“It’s nice to be back — as opposed to not being back, which was also a possibility. I’m glad the dice rolled this way,” Rushdie, 75, told hundreds gathered at the American Museum of Natural History in Manhattan, where he received a standing ovation.
It was his first in-person appearance at a public event since he was attacked last August while on stage at a literary festival in western New York.
Rushdie, whose attendance had not been announced beforehand, spoke briefly and dedicated some of his remarks to those who came to his help last year at the Chautauqua Institution, a nonprofit education and retreat center. He cited a fellow attendee, Henry Reese of the City of Asylum project in Pittsburgh, for tackling the assailant and thanked audience members who also stepped in.
“I accept this award, therefore, on behalf of all those who came to my rescue. I was the target that day, but they were the heroes. The courage, that day, was all theirs, and I thank them for saving my life,” he said.
“And I have one last thing to add. It’s this: Terror must not terrorize us. Violence must not deter us. La lutte continue. La lutta continua. The struggle goes on.”
Attacks against Rushdie have been feared since the late 1980s and the publication of his novel The Satanic Verses, which Iran’s Ayatollah Ruhollah Khomeini condemned as blasphemous for passages referring to the Prophet Mohammad. The Ayatollah issued a decree calling for Rushdie’s death, forcing the author into hiding, although he had been traveling freely for years before the stabbing.
Since the attack, he has granted few interviews and otherwise communicated through his Twitter account and prepared remarks. Earlier this week, he delivered a video message to the British Book Awards, where he was given a Freedom to Publish prize.
Rushdie was clearly elated to attend the PEN America gala, but his voice sounded frailer than it once did, and the right frame of his glasses was dark, concealing the eye blinded by his attacker.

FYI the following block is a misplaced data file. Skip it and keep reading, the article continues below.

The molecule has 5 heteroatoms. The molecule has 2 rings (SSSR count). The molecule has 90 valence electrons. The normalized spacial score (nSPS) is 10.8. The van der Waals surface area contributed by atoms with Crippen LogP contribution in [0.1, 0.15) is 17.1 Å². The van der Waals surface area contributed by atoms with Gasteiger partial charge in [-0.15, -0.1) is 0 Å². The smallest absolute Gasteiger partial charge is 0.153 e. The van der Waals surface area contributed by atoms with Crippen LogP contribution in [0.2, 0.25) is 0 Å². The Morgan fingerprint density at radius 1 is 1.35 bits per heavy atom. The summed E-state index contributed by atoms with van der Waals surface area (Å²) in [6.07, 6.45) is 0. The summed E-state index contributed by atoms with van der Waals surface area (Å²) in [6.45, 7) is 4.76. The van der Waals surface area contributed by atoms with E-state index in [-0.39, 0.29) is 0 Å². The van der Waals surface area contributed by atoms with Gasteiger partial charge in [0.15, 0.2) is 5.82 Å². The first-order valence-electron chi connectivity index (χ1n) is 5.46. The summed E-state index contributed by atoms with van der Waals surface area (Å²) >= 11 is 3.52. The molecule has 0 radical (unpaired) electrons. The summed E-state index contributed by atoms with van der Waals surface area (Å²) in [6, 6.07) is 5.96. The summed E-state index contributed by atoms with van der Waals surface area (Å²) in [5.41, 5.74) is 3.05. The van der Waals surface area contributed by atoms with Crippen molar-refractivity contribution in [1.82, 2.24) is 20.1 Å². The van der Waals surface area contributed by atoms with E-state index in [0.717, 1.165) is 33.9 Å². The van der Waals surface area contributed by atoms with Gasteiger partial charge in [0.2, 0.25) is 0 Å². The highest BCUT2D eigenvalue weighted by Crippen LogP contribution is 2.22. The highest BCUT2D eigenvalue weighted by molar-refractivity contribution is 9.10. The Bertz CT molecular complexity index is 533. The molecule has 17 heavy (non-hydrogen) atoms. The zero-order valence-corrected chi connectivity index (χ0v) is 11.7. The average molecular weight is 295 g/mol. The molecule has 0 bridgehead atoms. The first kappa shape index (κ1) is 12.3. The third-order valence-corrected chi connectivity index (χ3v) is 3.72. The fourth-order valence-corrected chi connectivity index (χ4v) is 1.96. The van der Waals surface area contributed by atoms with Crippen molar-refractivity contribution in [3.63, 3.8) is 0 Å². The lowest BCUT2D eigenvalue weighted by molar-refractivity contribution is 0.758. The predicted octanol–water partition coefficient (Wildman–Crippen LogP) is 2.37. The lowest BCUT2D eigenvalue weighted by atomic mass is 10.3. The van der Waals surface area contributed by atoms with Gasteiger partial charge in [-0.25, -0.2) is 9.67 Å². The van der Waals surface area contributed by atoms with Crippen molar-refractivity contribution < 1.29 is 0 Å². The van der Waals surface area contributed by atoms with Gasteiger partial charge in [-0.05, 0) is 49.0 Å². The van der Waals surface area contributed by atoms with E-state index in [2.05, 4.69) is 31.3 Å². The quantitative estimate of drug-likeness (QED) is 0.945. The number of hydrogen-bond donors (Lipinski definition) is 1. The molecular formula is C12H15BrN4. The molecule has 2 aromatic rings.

PEN galas have long been a combination of literature, politics, activism and celebrity, with attendees ranging from Alec Baldwin to Senator Angus King of Maine. Other honorees Thursday included “Saturday Night Live” producer Lorne Michaels and the imprisoned Iranian journalist and activist Narges Mohammadi, who was given the PEN/Barbey Freedom to Write Award.
“Dear writers, thinkers, and sympathizers, I implore you to help the Iranian people free themselves from the grip of the Islamic Republic, or morally speaking, please help end the suffering of the Iranian people,” Mohammadi wrote from prison in a letter read aloud at the ceremony. “Let us prove the magic of global unity against authorities besotted with power and greed.”
The host Thursday night was “Saturday Night Live” head writer Colin Jost, who inspired nervous laughter with jokes about the risks of being in the same room as Rushdie, likening it to sharing a balcony section with Abraham Lincoln. He also referred briefly to the Hollywood writers’ strike, which has left “Saturday Night Live” off the air since early May, saying it was “disorienting” to spend the afternoon on a picket line and then show up “for the museum cocktail hour.”
PEN events are familiar settings for Rushdie, a former president of PEN, the literary rights organization for which freedom of speech is a core mission. He has attended many times in the past and is a co-founder of PEN’s World Voices Festival, an international gathering of author panels and interviews held around the time of the PEN gala.
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